“I think I’ll just go outside and ride my bike for a while,” he said, so casually, as if it were the most normal thing in the world.
As if I didn’t have to physically pay him to pedal ten times the last time we gave this a try.
He was dressed in long sleeves and long pants, knee pads and elbow pads – one that is mine from my rollerblading days – and a helmet that has either never been his or I haven’t been paying attention to how small his head is.
If I’m being honest, I wasn’t really in the mood for bike riding. Despite the clothing listed in above paragraph, it was 93 degrees. Which I’ve had just about enough of, by the way. But when your strong willed child chooses a battle – or in this case a victory – you rarely get to choose the perfect timing.
So out we went.
I encouraged him, “Buddy, you really did a lot of the hard work last time. The hardest part is learning to balance, and your body knows how to do that now. There’s this saying: “It’s like riding a bike,” and that means it’s something you never forget how to do. Once your body learns the balance of riding a bike, then you’re golden. I think you’re about to surprise yourself with how easy this is going to be.”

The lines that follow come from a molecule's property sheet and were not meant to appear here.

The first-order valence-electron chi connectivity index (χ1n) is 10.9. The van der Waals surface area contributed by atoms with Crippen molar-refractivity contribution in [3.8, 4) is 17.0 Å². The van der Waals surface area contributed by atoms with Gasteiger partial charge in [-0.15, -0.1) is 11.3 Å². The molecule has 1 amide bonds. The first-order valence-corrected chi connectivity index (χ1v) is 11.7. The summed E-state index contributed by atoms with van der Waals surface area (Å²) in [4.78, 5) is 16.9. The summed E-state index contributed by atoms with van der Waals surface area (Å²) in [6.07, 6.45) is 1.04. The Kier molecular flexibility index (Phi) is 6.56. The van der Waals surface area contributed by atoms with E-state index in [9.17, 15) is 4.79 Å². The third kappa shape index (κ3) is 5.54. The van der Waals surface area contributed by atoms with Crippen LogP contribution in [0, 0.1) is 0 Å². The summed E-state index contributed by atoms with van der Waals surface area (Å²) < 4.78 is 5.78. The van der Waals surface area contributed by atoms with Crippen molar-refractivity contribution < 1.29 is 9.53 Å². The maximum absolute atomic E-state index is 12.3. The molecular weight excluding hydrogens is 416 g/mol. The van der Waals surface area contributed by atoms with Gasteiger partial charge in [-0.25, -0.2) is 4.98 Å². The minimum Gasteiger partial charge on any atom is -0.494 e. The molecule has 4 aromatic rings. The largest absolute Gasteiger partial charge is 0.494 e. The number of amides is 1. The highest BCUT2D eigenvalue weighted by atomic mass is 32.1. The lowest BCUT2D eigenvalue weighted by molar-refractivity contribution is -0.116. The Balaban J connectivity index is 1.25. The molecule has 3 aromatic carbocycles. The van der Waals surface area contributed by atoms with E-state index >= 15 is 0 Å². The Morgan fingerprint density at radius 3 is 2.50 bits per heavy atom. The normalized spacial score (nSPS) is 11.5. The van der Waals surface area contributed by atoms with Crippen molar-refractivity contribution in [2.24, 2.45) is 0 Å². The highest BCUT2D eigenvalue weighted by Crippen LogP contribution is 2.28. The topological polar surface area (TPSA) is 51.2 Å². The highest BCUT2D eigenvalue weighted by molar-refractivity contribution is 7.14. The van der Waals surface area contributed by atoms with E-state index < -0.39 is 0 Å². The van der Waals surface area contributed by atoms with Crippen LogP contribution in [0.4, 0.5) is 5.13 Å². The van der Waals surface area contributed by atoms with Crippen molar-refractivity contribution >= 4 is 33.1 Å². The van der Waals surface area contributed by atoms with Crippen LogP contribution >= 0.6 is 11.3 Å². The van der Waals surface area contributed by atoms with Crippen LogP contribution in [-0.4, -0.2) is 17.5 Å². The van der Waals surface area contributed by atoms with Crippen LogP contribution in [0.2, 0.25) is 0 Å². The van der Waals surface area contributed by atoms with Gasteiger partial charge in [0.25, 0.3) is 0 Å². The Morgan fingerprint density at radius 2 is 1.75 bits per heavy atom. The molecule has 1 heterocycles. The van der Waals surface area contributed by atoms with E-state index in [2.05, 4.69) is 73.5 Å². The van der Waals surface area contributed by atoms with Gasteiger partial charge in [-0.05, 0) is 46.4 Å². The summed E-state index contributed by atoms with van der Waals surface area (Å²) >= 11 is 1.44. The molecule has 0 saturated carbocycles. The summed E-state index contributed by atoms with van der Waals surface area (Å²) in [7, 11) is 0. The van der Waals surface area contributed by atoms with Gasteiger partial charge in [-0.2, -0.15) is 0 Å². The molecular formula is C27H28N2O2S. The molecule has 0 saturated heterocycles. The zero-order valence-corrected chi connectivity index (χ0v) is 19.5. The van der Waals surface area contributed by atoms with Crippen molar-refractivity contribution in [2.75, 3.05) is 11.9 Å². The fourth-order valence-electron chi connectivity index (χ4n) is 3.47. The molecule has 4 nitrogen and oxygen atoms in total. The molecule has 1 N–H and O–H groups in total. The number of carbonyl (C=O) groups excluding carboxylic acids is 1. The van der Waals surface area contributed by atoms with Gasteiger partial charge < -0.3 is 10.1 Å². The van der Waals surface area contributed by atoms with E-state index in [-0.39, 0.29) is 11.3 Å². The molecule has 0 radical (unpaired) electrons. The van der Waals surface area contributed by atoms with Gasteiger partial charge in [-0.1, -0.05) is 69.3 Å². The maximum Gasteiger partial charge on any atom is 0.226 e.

He looked at me with his eyelids half mast. As if encouragement was the very last thing he needed right now. His eyes said, “Just hold on to the bike seat, please.”
And wouldn’t you know it, he took off.
I sort of thought that might happen. Because isn’t that how parenting goes, almost nine times out of ten? You push and pull, you aim and prod, and you try to make them think it’s their idea all along, and then one day they just… do it.
And the waiting feels like it was nothing at all.
Ladies and gentlemen, we have a bike rider. Of his own volition.